The most common way that new Magic players are created is by existing Magic players introducing new people to the game. This is a very natural thing for a Magic player to do, as Magic players tend to think that Magic is awesome. Whether they think the prospective player would like Magic a lot and want to show that they have good taste in games, or they just want someone else to play with, there are strong incentives for a Magic player to introduce a new player to Magic.
Even stronger than players' incentive to introduce Magic to new people, though, is our incentive to make those introductions exciting. Magic survives because people play it. The more people who play Magic, the faster it grows, the more cards make it out into the world, and the more resources we can spend to make it better and better.
Because of this, we have put a lot of effort into making introductory Magic products. Our current expression of that effort is the Intro Packs, which I have put a lot of personal work into. My first product deliverable as a Wizards employee was the Alara Reborn Intro Pack decks, and I built every Intro Pack from then until Scars of Mirrodin. I build the thirty-card sample decks that we give out at conventions and as part of Duels of the Planeswalkers promotions. I also helped write the Learn to Play insert that comes in every Magic deck product, and I recently wrote a very different version of that insert that focus-tested so poorly that nobody outside the building will ever see it. I've learned a lot about what makes introductions to Magic go well. Today, I'll talk about some things that I think make player's introductions to Magic go more smoothly.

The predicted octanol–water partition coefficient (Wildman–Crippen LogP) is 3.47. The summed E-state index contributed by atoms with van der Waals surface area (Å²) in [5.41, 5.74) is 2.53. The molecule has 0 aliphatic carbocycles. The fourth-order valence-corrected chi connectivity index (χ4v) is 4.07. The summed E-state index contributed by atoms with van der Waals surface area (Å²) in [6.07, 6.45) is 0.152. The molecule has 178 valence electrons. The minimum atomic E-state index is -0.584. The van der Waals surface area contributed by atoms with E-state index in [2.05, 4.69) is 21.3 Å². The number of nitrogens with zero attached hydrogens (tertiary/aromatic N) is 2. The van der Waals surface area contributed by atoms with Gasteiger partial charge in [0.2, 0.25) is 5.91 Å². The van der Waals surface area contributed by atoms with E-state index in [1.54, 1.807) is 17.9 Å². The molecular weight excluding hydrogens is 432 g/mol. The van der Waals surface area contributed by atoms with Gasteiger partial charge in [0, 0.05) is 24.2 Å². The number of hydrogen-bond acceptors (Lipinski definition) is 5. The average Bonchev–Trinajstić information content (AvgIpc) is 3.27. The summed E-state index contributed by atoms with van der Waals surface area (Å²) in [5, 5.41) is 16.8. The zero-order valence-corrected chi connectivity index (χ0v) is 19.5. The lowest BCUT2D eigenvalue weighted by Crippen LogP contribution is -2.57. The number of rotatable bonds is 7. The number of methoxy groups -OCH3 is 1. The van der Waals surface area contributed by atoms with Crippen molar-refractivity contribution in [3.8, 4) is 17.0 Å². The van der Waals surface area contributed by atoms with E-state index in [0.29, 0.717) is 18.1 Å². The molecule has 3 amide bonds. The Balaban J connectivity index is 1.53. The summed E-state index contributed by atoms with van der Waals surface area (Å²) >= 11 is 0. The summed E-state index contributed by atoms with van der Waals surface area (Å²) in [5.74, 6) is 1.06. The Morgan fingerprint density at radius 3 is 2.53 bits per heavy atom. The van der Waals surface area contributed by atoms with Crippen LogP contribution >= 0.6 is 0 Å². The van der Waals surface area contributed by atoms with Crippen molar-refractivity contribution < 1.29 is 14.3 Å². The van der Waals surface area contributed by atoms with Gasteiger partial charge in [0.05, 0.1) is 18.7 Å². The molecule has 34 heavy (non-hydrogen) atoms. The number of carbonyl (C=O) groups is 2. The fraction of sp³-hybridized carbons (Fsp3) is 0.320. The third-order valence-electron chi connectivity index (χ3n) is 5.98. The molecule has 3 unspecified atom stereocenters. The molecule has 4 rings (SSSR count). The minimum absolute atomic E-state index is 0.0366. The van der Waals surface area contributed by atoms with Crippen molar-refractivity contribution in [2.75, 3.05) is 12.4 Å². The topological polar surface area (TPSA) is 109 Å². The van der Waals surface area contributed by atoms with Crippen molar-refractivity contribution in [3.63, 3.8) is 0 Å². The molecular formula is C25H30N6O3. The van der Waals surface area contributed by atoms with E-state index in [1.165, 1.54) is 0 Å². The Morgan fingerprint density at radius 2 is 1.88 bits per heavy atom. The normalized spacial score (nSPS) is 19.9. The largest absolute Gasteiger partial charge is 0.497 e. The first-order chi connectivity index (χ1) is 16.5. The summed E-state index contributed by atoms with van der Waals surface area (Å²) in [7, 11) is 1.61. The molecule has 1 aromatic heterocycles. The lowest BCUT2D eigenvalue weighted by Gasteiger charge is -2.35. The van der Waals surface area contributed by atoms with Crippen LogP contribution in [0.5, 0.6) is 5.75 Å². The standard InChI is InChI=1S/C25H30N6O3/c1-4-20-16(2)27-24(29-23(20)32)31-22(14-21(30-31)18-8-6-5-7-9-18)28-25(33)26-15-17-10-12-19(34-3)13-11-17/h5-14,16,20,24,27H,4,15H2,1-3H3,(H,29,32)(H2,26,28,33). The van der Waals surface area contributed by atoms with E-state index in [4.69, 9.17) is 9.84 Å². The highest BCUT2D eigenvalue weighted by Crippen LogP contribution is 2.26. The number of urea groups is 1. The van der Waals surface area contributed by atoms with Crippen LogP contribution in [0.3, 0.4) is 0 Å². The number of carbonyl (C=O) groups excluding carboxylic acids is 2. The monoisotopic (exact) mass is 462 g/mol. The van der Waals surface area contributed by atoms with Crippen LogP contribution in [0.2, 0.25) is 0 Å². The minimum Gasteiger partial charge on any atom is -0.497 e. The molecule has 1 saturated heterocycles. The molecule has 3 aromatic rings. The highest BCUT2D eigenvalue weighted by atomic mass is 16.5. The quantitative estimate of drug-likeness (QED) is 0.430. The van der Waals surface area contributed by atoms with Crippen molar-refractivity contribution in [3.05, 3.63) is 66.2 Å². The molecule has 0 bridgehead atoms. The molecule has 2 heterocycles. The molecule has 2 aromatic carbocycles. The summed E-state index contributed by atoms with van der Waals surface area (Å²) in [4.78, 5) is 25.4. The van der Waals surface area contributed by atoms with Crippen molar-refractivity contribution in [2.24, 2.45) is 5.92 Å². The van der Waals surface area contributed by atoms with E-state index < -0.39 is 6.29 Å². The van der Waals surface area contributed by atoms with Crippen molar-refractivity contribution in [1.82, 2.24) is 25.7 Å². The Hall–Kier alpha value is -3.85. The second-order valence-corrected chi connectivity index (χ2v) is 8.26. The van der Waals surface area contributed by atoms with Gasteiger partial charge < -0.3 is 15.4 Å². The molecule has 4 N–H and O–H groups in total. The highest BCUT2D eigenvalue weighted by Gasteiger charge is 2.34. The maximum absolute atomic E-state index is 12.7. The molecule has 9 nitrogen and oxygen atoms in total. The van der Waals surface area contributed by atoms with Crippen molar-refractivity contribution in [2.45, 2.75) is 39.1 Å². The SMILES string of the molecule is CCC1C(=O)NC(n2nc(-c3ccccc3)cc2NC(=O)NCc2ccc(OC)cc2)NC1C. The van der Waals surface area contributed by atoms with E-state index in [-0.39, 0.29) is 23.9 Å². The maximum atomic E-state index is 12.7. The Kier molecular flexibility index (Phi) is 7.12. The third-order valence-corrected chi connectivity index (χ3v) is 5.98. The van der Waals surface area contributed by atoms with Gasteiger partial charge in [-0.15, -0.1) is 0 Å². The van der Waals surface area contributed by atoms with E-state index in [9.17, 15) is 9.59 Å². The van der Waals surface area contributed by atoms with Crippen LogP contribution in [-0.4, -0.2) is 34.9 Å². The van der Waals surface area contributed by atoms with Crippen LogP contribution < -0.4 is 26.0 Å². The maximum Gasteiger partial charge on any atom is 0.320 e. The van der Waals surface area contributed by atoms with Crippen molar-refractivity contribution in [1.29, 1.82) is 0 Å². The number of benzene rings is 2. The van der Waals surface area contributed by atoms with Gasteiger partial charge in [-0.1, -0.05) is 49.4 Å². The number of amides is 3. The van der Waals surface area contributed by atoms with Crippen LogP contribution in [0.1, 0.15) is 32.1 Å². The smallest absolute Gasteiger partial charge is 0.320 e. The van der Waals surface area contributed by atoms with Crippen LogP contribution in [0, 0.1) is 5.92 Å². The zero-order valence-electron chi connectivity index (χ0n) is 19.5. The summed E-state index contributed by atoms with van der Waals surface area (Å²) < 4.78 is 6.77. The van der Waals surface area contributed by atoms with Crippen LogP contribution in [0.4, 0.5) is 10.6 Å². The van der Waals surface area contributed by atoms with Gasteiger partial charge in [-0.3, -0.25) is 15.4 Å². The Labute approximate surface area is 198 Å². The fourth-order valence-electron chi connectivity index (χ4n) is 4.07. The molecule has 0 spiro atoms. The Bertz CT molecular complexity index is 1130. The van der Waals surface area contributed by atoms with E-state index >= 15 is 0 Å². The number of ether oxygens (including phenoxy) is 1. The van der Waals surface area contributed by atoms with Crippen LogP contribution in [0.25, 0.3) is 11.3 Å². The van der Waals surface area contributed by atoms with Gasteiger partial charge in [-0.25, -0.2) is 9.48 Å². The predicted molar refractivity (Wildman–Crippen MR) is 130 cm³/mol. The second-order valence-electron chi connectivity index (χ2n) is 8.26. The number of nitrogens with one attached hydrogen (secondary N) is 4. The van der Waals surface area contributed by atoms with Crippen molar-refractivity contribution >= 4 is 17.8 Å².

- Use Simple Decks
The biggest mistake I see people make when introducing friends to Magic is using their own decks unmodified. If you've played Magic for a while, you're likely blind to many of the complexities that you've already processed. Your new-to-Magic friend will not be. The decks that you play at your weekly multiplayer game or at Friday Night Magic are great for you, but almost certainly too complex for your friend's first game.
We think a lot about simplicity when building Intro Pack decks. One manifestation of this is that we try to keep at least three vanilla creatures in each Intro Pack deck, as it gives people a break from processing text. Another is that when we include a set's new mechanic in a deck, like kicker or landfall, we don't include another new mechanic. Once a prospective player has learned something relatively complicated like infect, we want to reward that person for it, not punish him or her with another equally complicated thing.
If you choose to build your own decks to introduce friends with rather than use ours, be sure to include plenty of simple cards like vanilla creatures, Lightning Bolts, and Doom Blades, and build the deck with a limited number of mechanics so that your friends are rewarded for their understanding as they gain it.